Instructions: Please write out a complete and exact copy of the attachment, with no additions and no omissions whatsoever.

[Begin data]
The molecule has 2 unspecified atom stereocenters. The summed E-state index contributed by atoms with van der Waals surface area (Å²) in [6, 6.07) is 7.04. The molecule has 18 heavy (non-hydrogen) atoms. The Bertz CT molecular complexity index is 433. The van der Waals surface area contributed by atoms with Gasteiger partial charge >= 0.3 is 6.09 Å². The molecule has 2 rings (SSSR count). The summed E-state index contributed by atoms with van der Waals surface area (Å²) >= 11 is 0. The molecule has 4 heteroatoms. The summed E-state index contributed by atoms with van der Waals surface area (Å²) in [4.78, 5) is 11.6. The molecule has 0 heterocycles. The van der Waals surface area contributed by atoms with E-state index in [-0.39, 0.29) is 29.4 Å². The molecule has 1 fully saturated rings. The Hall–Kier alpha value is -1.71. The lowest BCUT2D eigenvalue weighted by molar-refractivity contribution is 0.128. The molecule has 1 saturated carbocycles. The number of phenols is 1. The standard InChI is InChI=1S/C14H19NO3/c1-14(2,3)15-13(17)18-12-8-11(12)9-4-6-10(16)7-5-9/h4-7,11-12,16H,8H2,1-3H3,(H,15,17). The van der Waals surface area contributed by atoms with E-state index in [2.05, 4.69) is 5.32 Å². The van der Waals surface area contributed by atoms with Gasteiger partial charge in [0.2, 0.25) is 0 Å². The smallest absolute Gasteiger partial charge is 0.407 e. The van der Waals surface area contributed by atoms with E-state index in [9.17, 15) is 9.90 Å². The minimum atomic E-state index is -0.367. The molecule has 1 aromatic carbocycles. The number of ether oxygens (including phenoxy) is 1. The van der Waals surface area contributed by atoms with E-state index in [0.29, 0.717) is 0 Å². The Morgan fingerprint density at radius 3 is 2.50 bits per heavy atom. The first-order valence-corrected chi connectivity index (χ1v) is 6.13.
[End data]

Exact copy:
The molecule has 2 unspecified atom stereocenters. The summed E-state index contributed by atoms with van der Waals surface area (Å²) in [6, 6.07) is 7.04. The molecule has 18 heavy (non-hydrogen) atoms. The Bertz CT molecular complexity index is 433. The van der Waals surface area contributed by atoms with Gasteiger partial charge >= 0.3 is 6.09 Å². The molecule has 2 rings (SSSR count). The summed E-state index contributed by atoms with van der Waals surface area (Å²) >= 11 is 0. The molecule has 4 heteroatoms. The summed E-state index contributed by atoms with van der Waals surface area (Å²) in [4.78, 5) is 11.6. The molecule has 0 heterocycles. The van der Waals surface area contributed by atoms with E-state index in [-0.39, 0.29) is 29.4 Å². The molecule has 1 fully saturated rings. The Hall–Kier alpha value is -1.71. The lowest BCUT2D eigenvalue weighted by molar-refractivity contribution is 0.128. The molecule has 1 saturated carbocycles. The number of phenols is 1. The standard InChI is InChI=1S/C14H19NO3/c1-14(2,3)15-13(17)18-12-8-11(12)9-4-6-10(16)7-5-9/h4-7,11-12,16H,8H2,1-3H3,(H,15,17). The van der Waals surface area contributed by atoms with E-state index in [2.05, 4.69) is 5.32 Å². The van der Waals surface area contributed by atoms with Gasteiger partial charge in [0.2, 0.25) is 0 Å². The smallest absolute Gasteiger partial charge is 0.407 e. The van der Waals surface area contributed by atoms with E-state index in [9.17, 15) is 9.90 Å². The minimum atomic E-state index is -0.367. The molecule has 1 aromatic carbocycles. The number of ether oxygens (including phenoxy) is 1. The van der Waals surface area contributed by atoms with E-state index in [0.29, 0.717) is 0 Å². The Morgan fingerprint density at radius 3 is 2.50 bits per heavy atom. The first-order valence-corrected chi connectivity index (χ1v) is 6.13.